6 Triathlon Mistakes to Avoid

Not Knowing How to Change a Flat

While doing local race support and traveling with the last athlete in the race, I came upon a fellow that flatted one block from exiting T-1. I stopped to see if he needed help. Indeed he did. He held up a CO2 canister and said to me, "I can't figure out how this is going to put air in the tires."

One week before the race he purchased a gently-used time trial bike and it included a saddle bag with flat changing tools. That is, some flat changing tools. The bag had CO2 cartridges but no adapter.

Before your race, practice changing a flat tire with whatever you plan to carry on race day. Some people prefer CO2 cartridges over a pump because they normally make the process faster. But, if you don't know how to use them and all the CO2 shoots out into the atmosphere and not into your tube, all that time saving is lost.

More: 10 Bike Fix Essentials

Neglecting Your Bike Gears

Riding support behind the last racer at another race, I noticed the athlete wasn't changing gears on the hills. This person just stayed in the same gear all the time. I asked about changing gears and she told me she didn't like to change gears because she had trouble remembering which lever moved the bike into a harder or easier gear. She also told me she had trouble with the chain dropping off the front rings and decided staying in the same gear all the time was just less trouble.

Doing a triathlon on a single-speed is admirable, but much more work. The main benefit of using a gear appropriate for the terrain is that you optimize energy and time. Using a bigger gear than necessary on a climb slows you down and loads your legs with fatigue similar to weight lifting.

Assuming you're not training and racing on a perfectly flat course, use your gears often in training. Make multiple gear changes during the ride so your pedal revolutions per minute (rpm) are comfortable and around the 80 to 90 range. Some steep hills may drive lower rpm rates and some athletes might prefer higher rpm than others. In any case use your gears so the bike ride is less work. That saved energy will make your run faster.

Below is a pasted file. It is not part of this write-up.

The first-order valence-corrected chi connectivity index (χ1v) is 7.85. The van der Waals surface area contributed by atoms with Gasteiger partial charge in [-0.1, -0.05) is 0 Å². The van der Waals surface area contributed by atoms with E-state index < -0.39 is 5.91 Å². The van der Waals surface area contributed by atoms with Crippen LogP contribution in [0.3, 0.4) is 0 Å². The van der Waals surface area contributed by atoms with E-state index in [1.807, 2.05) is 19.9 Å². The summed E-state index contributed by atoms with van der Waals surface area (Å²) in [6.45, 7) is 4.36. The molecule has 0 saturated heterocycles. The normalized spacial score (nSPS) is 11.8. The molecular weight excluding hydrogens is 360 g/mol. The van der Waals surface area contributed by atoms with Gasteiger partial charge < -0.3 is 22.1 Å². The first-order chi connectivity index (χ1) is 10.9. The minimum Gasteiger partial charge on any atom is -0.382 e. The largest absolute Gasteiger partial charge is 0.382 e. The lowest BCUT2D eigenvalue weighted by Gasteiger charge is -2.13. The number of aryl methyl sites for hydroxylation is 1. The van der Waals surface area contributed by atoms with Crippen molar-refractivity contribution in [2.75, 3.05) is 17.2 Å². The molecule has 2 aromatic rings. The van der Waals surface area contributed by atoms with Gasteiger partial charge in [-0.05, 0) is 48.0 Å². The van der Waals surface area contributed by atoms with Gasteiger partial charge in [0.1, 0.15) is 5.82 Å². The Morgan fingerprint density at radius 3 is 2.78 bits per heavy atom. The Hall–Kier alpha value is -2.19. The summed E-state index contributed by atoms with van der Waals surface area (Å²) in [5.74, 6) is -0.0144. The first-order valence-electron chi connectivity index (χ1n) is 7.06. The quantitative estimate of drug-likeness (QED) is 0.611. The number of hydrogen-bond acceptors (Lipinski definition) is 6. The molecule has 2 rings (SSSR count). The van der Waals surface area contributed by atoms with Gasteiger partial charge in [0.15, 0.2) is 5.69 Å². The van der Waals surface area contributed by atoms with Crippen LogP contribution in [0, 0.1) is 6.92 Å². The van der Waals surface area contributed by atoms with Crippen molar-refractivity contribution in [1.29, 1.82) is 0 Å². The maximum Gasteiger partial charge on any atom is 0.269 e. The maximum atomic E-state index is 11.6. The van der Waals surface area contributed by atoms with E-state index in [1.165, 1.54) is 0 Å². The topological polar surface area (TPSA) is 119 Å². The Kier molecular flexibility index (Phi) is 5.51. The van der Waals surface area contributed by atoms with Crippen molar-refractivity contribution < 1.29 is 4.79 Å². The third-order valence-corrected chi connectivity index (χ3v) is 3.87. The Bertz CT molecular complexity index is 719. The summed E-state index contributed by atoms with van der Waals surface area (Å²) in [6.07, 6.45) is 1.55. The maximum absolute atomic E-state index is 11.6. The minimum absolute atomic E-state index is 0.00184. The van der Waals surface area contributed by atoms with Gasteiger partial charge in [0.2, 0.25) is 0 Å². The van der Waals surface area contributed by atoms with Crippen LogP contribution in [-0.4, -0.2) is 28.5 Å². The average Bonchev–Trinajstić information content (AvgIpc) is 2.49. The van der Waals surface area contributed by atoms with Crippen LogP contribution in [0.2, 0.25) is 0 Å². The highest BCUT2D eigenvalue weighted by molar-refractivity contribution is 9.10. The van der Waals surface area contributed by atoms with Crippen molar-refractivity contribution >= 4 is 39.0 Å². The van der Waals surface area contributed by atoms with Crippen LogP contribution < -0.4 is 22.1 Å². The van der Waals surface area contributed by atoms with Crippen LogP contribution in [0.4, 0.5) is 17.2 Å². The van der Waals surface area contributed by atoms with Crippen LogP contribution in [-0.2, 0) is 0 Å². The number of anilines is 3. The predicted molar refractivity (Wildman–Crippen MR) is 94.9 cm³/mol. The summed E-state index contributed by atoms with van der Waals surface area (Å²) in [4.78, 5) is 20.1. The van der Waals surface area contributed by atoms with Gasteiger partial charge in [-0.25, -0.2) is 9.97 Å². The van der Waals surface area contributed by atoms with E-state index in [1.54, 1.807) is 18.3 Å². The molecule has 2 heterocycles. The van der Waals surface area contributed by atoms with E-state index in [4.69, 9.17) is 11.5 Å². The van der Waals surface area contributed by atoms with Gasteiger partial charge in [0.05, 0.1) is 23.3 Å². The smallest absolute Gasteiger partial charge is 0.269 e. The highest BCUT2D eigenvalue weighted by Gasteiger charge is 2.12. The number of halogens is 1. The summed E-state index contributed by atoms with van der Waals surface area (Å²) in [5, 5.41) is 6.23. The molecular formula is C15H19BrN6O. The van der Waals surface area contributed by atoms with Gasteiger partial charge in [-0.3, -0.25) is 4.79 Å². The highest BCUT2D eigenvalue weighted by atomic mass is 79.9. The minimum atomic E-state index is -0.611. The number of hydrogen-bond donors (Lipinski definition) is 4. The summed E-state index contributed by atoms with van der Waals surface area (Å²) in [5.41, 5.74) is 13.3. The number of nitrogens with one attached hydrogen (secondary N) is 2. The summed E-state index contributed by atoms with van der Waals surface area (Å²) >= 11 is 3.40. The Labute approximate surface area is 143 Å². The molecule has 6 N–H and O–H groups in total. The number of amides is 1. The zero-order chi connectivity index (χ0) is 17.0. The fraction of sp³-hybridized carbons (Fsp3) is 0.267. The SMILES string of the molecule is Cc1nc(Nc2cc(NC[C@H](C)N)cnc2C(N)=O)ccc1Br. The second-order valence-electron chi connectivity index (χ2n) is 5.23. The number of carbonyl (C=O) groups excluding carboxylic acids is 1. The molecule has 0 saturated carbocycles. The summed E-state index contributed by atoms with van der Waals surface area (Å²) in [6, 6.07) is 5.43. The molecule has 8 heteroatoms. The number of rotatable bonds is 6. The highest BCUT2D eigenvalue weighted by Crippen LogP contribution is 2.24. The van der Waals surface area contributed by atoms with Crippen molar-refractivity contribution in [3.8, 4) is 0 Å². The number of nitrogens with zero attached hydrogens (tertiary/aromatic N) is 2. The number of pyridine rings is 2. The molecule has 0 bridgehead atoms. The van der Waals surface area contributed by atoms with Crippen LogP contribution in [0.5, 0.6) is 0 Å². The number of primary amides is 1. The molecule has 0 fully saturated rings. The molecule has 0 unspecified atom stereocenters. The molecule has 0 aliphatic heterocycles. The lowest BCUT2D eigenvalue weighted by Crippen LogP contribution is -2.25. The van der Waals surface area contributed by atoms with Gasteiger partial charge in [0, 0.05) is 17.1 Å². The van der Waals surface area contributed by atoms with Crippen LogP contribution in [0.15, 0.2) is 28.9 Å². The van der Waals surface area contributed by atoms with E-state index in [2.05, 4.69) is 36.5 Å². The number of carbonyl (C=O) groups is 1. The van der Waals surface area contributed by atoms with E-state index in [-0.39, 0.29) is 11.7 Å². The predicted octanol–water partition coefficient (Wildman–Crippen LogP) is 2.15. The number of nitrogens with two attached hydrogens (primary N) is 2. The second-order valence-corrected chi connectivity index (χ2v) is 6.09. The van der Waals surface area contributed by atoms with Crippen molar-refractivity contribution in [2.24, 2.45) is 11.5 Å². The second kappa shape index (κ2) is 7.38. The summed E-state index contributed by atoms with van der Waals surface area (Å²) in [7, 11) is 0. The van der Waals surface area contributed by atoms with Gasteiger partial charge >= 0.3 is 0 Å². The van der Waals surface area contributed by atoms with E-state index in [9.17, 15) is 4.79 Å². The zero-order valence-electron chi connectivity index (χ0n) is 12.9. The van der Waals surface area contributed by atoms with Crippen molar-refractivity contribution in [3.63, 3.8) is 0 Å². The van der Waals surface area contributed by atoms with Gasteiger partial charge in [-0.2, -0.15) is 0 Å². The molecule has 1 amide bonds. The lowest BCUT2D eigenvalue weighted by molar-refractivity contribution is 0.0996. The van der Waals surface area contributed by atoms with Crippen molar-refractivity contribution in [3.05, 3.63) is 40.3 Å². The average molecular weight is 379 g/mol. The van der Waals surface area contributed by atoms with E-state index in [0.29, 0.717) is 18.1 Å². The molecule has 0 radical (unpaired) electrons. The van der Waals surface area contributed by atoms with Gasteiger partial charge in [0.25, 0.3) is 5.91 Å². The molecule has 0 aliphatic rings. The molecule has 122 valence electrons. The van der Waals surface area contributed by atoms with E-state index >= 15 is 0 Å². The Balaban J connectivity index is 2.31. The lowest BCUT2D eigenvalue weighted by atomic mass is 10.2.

More: Intro to Bike Gears

Celebrating a Podium Position Before the Race

A very strong cyclist I know was planning on doing his first triathlon. He carefully calculated and predicted his swim, bike and run paces. After reviewing the previous year's results, he confidently assigned himself a podium position in the weeks leading up to the race. The night before the race he stuffed his gullet with the pre-race pasta dinner and threw back a few brews. He and his two buddies were celebrating how easy this "triathlon thing" was for good cyclists.  

Since he had high school swimming experience, he went out fast and hard on the swim on race day. Finished with the swim, he felt a bit queasy and dizzy getting on the bike. No matter, he put the throttle down on the 40K course treating the bike leg like the cycling time trials he had done in the past. At roughly the 30K mark on the bike course he began feeling bad. Really bad.

With his legs, stomach and head revolting he was forced to slow the pace. He knew he was losing time on the bike but he thought his lead was enough to hold off competitors. When the first competitor in his age group passed him with 5K left on the bike, his heart sank.

More: How to Set Realistic Time Goals

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